Byline: Kristi Ellis

LOS ANGELES — Maurice “Corky” Newman and Richard Gerhart, two former top executives of Sirena Apparel Group Inc., pleaded not guilty to charges of securities fraud in federal court on Monday.
Newman, former chief executive of Sirena, and Gerhart, former chief financial officer, were indicted on 10 counts of securities fraud and arrested by the FBI last Tuesday.
Newman is out on $100,000 bail and Gerhart, who was reportedly unable to post bail, is still in custody.
A federal magistrate set the trial date for Nov. 21.
Newman and Gerhart are accused of “cooking the books” and attempting a subsequent coverup, according to federal prosecutors and officials of the Securities and Exchange Commission.
The indictment alleges that the two executives conspired to falsely inflate Sirena’s third-quarter revenues by $4.4 million by holding the quarter “open” for as long as was necessary to meet analysts’ estimates.
The case has sparked a war of words between the U.S. attorney’s office and one of Newman’s attorneys.
In an interview after the arraignment, Deborah Klar, an attorney for Newman, accused the U.S. attorney’s office of attempting to fill an alleged quota on securities fraud cases, in light of the fact that the fiscal year has just ended.
She referred to the number of cases announced by federal prosecutors and the SEC at a joint news conference last Wednesday.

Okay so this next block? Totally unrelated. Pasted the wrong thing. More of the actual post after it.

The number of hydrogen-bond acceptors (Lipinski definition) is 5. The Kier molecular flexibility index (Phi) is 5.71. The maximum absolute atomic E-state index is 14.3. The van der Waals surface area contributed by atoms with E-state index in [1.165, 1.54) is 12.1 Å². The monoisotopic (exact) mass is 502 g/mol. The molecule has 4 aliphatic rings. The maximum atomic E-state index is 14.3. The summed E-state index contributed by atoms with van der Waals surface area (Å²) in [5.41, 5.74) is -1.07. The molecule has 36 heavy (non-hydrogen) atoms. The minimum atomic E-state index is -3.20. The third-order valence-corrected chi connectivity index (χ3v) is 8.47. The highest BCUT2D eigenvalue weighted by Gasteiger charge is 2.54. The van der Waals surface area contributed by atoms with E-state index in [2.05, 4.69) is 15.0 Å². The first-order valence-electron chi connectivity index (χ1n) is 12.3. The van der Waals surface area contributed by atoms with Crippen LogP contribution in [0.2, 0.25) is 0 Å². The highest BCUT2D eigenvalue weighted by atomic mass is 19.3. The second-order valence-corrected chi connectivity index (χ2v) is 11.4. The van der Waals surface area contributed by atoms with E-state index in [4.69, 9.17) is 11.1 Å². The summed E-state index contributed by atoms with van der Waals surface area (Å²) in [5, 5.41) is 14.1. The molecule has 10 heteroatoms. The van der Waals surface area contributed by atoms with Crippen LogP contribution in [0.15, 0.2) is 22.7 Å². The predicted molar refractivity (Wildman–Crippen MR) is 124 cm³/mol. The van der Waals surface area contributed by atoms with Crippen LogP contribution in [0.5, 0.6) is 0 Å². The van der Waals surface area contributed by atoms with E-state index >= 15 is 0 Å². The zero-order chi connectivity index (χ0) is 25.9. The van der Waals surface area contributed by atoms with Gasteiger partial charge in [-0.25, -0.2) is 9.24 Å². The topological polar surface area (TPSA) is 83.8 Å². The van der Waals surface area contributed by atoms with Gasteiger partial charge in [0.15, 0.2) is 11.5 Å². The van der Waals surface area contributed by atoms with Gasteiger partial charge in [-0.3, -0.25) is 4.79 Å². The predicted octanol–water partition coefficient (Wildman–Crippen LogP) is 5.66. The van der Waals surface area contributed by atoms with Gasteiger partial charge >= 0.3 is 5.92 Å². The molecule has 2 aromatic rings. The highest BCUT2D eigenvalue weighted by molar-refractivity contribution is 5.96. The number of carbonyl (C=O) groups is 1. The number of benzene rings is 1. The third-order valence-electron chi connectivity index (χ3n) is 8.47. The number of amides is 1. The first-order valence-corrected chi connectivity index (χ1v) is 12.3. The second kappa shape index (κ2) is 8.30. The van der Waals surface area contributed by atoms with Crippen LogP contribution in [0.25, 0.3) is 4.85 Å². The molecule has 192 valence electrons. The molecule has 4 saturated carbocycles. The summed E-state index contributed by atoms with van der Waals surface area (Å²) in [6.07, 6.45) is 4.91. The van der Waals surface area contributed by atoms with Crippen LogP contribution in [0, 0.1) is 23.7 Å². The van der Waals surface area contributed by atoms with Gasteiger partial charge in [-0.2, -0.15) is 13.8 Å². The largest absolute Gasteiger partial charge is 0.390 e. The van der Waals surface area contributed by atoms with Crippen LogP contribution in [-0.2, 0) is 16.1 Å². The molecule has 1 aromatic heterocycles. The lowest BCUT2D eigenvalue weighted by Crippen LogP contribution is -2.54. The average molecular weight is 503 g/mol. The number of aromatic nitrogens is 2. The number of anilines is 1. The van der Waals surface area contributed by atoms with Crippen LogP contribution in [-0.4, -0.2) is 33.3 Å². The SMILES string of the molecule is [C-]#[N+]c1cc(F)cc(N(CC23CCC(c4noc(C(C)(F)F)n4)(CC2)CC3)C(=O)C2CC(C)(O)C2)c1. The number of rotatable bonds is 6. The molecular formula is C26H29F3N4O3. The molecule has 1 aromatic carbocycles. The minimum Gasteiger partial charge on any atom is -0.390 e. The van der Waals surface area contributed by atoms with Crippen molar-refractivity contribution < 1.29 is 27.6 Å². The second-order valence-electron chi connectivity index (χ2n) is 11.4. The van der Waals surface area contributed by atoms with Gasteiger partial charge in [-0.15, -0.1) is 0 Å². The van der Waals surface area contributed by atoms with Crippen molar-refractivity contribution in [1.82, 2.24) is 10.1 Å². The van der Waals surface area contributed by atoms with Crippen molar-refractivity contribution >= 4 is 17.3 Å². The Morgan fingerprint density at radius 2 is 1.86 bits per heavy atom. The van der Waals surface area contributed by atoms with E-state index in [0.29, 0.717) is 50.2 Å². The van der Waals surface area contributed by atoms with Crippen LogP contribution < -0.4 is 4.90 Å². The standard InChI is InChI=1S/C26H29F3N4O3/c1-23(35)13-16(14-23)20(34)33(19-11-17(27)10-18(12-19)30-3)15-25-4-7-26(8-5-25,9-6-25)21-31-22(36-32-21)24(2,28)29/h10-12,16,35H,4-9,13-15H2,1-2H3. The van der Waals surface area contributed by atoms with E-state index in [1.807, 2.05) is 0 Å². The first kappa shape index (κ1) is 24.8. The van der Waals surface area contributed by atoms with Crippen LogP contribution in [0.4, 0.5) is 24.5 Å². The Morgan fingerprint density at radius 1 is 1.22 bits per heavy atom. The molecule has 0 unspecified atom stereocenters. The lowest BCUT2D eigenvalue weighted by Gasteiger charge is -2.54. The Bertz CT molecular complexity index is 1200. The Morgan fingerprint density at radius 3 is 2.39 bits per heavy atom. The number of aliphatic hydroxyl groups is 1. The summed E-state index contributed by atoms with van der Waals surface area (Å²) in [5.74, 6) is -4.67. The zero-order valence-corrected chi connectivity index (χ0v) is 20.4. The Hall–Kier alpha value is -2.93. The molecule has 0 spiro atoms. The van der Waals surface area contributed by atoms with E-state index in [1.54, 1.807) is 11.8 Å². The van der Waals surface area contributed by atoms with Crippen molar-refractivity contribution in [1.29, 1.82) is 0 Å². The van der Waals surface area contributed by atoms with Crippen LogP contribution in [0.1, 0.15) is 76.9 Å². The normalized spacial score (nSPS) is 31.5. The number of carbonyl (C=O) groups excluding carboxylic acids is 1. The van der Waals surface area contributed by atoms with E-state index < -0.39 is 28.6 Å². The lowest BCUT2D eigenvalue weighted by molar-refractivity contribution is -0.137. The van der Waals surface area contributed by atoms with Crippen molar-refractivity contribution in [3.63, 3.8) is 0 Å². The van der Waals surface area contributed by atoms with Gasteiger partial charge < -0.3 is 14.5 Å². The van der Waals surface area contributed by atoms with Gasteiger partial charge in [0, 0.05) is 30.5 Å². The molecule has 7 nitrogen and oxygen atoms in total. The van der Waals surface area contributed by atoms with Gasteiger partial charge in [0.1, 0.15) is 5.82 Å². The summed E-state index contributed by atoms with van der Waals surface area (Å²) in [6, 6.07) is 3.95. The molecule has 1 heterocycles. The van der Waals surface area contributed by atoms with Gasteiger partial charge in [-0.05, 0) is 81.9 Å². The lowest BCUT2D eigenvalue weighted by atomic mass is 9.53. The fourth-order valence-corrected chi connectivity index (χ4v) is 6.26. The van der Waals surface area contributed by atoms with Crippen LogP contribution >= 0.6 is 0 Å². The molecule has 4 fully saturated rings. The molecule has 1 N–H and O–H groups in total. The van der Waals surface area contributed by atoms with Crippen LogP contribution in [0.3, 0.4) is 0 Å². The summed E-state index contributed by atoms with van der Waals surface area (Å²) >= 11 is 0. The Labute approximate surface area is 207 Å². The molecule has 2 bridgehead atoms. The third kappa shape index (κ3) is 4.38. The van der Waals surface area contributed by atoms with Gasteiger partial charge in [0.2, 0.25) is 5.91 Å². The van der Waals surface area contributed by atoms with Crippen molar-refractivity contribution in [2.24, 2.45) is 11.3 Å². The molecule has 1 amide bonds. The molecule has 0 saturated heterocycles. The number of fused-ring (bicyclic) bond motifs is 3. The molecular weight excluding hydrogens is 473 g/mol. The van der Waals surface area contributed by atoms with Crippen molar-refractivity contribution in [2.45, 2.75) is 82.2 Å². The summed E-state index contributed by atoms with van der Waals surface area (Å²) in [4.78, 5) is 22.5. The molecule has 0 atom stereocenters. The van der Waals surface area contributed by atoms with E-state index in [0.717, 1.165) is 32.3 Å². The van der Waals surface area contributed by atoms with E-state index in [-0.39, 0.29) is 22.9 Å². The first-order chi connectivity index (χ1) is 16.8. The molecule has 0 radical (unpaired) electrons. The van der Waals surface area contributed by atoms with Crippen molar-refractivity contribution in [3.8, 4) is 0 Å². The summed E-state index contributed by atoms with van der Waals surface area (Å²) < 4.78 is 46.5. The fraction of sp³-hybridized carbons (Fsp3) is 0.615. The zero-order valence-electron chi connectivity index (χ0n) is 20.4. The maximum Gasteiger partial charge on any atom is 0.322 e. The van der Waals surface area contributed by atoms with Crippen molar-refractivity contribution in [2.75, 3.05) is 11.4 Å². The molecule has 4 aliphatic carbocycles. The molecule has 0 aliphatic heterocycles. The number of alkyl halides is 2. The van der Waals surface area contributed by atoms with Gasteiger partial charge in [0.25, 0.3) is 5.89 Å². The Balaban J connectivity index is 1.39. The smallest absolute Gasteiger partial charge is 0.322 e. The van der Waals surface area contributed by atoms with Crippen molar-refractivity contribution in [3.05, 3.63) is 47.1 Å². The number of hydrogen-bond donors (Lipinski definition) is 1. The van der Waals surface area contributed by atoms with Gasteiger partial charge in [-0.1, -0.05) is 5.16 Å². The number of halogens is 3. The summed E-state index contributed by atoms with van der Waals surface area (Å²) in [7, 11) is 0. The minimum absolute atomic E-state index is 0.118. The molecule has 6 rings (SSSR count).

Federal prosecutors announced a second indictment of securities fraud against a consumer electronics company at the news conference, while the SEC announced civil actions related to financial accounting and reporting abuses against a total of six companies.
“Given the circumstances that the SEC did not request any kind of [ban on becoming] an officer or director [of a public company in a pending settlement of its civil case against Newman], it is anomalous that criminal charges are being brought in this circumstance,” Klar said. “They [federal prosecutors] are trying to either fill a quota or generate statistics to take to Congress.”
A spokesman for the U.S. attorney’s office vehemently denied Klar’s charges.
“It’s preposterous for anyone to assert that there are any quotas anywhere in the Department of Justice,” he said. “We investigate and select criminal cases for prosecution based solely on the facts of the case and the interests of justice.”
Michael W. Fitzgerald, a criminal attorney representing Newman, also questioned the government’s motives, although he did not directly accuse them of trying to meet a quota.
“We intend to vigorously defend the charges,” said Fitzgerald. “It seems odd that with the set of alleged facts the government would choose to select this case for criminal prosecution.”
Newman and Gerhart also each face a civil action, which were brought by the SEC, alleging financial statement fraud.
Newman has agreed to settle the case with the SEC by consenting to a permanent injunction without admitting or denying the allegations in the complaint, and paying a $30,000 penalty. According to that settlement, Newman would be allowed to serve as an officer or director of a public company. The SEC is awaiting court approval of that settlement.
In its civil case against Gerhart, the SEC is seeking an injunction, civil penalties and an order barring him from serving as an officer or director of a public company. Gerhart has not agreed to settle the case and the SEC is in the position of litigating against him.
Gerhart’s attorney could not be reached for comment.